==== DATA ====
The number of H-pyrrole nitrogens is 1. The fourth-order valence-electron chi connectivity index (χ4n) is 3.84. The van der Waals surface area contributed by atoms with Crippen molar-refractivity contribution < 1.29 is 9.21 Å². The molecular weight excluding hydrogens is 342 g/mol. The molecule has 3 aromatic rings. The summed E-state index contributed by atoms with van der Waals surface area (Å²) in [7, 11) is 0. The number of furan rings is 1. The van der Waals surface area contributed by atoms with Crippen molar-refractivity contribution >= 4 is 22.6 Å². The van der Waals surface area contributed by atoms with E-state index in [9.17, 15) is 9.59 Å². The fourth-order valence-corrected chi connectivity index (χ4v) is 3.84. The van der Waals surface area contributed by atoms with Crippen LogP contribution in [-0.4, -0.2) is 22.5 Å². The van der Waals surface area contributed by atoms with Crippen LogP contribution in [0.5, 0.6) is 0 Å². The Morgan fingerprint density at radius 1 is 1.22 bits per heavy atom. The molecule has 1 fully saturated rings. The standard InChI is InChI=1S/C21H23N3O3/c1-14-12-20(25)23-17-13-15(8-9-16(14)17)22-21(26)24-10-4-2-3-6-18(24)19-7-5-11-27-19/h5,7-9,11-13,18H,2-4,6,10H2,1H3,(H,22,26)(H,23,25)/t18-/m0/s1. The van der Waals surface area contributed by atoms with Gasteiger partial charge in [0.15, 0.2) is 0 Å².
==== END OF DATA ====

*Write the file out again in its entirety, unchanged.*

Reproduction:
The number of H-pyrrole nitrogens is 1. The fourth-order valence-electron chi connectivity index (χ4n) is 3.84. The van der Waals surface area contributed by atoms with Crippen molar-refractivity contribution < 1.29 is 9.21 Å². The molecular weight excluding hydrogens is 342 g/mol. The molecule has 3 aromatic rings. The summed E-state index contributed by atoms with van der Waals surface area (Å²) in [7, 11) is 0. The number of furan rings is 1. The van der Waals surface area contributed by atoms with Crippen molar-refractivity contribution >= 4 is 22.6 Å². The van der Waals surface area contributed by atoms with E-state index in [9.17, 15) is 9.59 Å². The fourth-order valence-corrected chi connectivity index (χ4v) is 3.84. The van der Waals surface area contributed by atoms with Crippen LogP contribution in [-0.4, -0.2) is 22.5 Å². The van der Waals surface area contributed by atoms with Crippen LogP contribution in [0.5, 0.6) is 0 Å². The Morgan fingerprint density at radius 1 is 1.22 bits per heavy atom. The molecule has 1 fully saturated rings. The standard InChI is InChI=1S/C21H23N3O3/c1-14-12-20(25)23-17-13-15(8-9-16(14)17)22-21(26)24-10-4-2-3-6-18(24)19-7-5-11-27-19/h5,7-9,11-13,18H,2-4,6,10H2,1H3,(H,22,26)(H,23,25)/t18-/m0/s1. The van der Waals surface area contributed by atoms with Gasteiger partial charge in [0.15, 0.2) is 0 Å².